Things to do in Northern Ireland
It may only have a tiny landmass, but there sure is a lot to cover in Northern Ireland. If you have a thing for rocks or awe-inspiring scenery in general, you will love the northern coast all the way from Carrickfergus to Coleraine. The ocean has worked its magic to bare white chalk, black basalt, stacks of rocks, pinnacles, caves and cliffs. Arguably, it’s some of the most amazing scenery in all of Northern Ireland, so make sure you pack your snapper. Rock climbers will also dig this place, almost as much as the surfers will love the area’s epic surf breaks.
Tourists also love the famous geological masterpiece and photogenic sight of Giant’s Causeway. Near the Causeway is a rope bridge to traverse, if you dare, but you’ll find this isn’t open in harsh weather conditions and often not in winter either.
If you’re interested in the history and politics of the country, you’ll find signs of the Troubles mainly in Belfast and Derry. Derry has political murals in the district of Bogside. In Belfast, you’ll see Republican Murals (the Catholic side) on Falls Road and the Loyalist murals (the Protestant side) on The Shankill and Newtownards Roads, in West and East Belfast respectively. You can also the so-called Peace Line, a 6-metre wall that divides the Protestant and Catholic communities. To see these sights, it’s best to take one of the famous Black Taxi tours.
There are plenty of lovely little villages to explore in the Northern Ireland countryside too. Portrush, a bustling seaside resort, is pretty popular with its awesome surf and one of the best nightclubs in the north. For more of our fave places to visit in Northern Ireland, read on.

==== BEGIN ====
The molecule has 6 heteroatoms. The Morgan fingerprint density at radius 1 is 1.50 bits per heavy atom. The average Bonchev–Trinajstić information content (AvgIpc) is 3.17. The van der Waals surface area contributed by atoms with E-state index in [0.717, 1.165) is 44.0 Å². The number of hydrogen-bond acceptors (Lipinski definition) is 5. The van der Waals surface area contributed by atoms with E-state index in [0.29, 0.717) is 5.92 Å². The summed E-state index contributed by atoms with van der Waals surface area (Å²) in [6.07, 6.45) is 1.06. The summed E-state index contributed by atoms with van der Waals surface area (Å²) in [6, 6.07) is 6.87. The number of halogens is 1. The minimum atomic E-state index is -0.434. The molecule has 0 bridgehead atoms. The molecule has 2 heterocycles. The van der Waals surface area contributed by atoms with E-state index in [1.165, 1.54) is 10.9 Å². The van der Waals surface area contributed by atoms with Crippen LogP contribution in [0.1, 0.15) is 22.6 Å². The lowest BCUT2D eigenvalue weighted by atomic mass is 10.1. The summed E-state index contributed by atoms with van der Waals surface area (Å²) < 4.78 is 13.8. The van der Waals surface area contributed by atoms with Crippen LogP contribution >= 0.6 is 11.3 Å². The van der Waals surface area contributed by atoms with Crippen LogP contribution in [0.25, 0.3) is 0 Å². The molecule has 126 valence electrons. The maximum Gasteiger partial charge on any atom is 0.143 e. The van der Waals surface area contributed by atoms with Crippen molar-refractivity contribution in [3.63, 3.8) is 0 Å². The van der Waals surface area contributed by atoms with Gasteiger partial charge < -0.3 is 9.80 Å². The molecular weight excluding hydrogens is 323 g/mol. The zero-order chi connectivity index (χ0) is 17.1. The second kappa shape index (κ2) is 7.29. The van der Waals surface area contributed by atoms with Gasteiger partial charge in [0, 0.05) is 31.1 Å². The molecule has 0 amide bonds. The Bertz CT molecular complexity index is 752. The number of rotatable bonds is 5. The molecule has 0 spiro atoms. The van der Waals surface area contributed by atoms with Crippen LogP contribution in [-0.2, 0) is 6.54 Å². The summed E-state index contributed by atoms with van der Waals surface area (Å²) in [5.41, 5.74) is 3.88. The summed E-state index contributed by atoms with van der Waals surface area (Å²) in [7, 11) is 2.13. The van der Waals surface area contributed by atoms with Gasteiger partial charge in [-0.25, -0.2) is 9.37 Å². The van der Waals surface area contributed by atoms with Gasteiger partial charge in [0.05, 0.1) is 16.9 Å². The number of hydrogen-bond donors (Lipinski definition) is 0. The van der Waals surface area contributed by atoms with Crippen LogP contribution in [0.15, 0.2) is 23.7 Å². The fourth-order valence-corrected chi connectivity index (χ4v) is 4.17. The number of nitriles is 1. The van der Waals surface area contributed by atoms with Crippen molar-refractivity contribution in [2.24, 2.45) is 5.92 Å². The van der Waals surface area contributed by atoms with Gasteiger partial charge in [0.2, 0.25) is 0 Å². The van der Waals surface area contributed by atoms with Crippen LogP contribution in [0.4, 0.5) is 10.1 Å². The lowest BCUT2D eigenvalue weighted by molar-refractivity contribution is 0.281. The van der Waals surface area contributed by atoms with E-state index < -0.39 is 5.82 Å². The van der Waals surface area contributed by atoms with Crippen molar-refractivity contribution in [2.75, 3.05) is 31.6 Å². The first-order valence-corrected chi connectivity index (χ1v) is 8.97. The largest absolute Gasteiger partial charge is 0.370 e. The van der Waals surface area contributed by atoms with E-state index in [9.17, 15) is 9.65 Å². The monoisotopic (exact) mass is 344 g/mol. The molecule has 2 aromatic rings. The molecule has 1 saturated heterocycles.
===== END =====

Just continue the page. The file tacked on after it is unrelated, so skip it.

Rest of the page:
Built in the late 1800s, Belfast Castle is of great historic importance to the city and welcomes visitors to venture around its many rooms and extensive grounds.
Opened during the late 1800s, the Grand Opera House is famous throughout the city having survived 2 World Wars and an extensive period of troubles in the area.
Whether you call it Londonderry or Derry, Northern Ireland's second-largest city is worth a look. It was also voted the UK City of Culture in 2013 and is known for its shopping.
The signs of the political struggle draw many a visitor to the Northern Ireland city of Derry. The incredible murals on the Bogside are known as some of the best in the country.
The second you lay eyes on this marvellous rock formation, you’ll get why the ancient Irish and Scots didn’t believe it was a natural feature. It’s quite remarkable.
County Armagh is a bucolic rural area with rugged hills to the south and strawberry field and apple orchards to the north. It’s also Northern Ireland’s ecclesiastical capital.